What can you grow in cold weather while waiting for spring?

Gardening in cold climates comes with a few challenges, but plant selection is not one of them. There are lots of plants that grow in cold climates, including fruits and veggies, annual flowers, perennials, trees, and shrubs. If you wonder what you can grow in cold weather, we have some suggestions. But don’t just take our word for it. It’s important to know your hardiness zone and read plant labels to see where they can grow. Choose plants that are adapted to grow where you garden.

pink snapdragon flowers
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These cold climate annuals burst with color

Annual flowers live for one growing season and bloom from start to finish. Because they must be replaced each year, it’s best to use them strategically in small but high-visibility locations where you want constant color. They grow easily in containers or in the ground. 

You’ll find a good selection of annual seedlings at planting time, available in multi-packs at your local garden center. Or start them from seed in small containers indoors a few weeks before the growing season. These plants grow throughout the winter in southern gardens and landscapes. In the colder areas plant them for the main growing season. 

Pansies bloom in almost every color and grow in a mounding form. Dianthus grow wide and stay low to the ground, with flowers in shades of white, pink, and red. Snapdragons send up spikes of yellow, orange, red, pink, purple, and white flowers. Calenduala are reminiscent of daisies, mostly in shades of yellow, orange, and white.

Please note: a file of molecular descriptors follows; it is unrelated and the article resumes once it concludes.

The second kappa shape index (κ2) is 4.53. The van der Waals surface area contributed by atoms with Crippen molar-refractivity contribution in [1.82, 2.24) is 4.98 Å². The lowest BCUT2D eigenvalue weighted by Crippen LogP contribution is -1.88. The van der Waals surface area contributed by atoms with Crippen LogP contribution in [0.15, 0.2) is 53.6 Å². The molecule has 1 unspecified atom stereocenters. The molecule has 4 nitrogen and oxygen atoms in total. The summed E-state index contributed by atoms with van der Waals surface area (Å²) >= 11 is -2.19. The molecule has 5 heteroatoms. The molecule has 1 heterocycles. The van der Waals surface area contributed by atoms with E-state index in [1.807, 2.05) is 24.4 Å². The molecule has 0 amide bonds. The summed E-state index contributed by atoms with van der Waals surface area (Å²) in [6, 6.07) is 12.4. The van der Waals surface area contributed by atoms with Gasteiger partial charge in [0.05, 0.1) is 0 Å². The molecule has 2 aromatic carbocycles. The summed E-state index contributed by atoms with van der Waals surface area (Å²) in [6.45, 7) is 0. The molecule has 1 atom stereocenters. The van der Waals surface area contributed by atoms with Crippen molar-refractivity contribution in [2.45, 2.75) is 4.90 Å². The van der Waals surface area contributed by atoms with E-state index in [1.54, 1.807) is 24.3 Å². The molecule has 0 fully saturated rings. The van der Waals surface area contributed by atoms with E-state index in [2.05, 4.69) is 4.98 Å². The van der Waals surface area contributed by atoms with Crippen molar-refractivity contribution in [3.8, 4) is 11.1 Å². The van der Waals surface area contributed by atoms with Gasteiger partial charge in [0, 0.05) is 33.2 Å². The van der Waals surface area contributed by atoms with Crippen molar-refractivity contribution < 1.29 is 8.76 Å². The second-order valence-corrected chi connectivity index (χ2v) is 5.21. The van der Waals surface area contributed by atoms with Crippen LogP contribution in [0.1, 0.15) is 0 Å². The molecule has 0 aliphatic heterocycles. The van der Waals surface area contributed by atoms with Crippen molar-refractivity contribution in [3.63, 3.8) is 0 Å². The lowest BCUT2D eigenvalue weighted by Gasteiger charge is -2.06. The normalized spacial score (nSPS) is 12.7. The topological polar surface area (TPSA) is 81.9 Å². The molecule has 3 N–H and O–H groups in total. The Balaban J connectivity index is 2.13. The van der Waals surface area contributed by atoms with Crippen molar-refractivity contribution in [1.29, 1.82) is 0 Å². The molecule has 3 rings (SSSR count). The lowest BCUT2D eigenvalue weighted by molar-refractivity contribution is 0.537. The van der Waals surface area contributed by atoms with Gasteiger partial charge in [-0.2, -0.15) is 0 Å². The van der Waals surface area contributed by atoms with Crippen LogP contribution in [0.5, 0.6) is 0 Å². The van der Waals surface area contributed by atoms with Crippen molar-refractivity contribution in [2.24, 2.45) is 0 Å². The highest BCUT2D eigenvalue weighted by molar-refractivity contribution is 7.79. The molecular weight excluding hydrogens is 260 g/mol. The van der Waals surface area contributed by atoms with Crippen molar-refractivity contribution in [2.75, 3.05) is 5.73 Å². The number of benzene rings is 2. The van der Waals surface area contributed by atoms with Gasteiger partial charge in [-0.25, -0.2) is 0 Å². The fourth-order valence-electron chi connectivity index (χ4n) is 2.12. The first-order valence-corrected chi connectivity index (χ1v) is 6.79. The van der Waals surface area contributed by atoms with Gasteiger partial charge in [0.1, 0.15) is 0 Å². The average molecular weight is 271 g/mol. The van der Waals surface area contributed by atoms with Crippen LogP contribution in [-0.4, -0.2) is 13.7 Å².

perennial border with heuchera and hosta
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Lots of perennials love cold climates

Perennials are herbaceous plants that live for many seasons. They bloom in spring, summer, or fall. Then the tops die back and the root remains dormant through winter before sprouting again the next spring. Most perennials need to be divided every three to five years to remain vigorous. The divisions are one way to gain more plants in your landscape or they make excellent trading pieces among gardening friends.

Perennials have a shorter bloom cycle than annuals. Most bloom for only a few weeks at a particular part of the growing season each year. By planting several different species that have different bloom times, you can create a landscape that is constantly changing throughout the year. These are some of the most popular and easiest to grow perennials.

Hostas and heucheras grace shady gardens with attractive foliage and short-lived flower spikes in mid-summer. Daylilies prefer sunshine. They feature coarse grass-like foliage and produce large flowers in dozens of colors in early summer. In spring, Siberian iris send up white, purple, or blue bloom spikes above their long, narrow, upright leaves. Creeping phlox also blooms in spring, as it forms a carpet of white, pink, lavender, or rose across banks and rocky slopes.

birch and maple trees autumn color
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Lots of beautiful trees and shrubs can stand the cold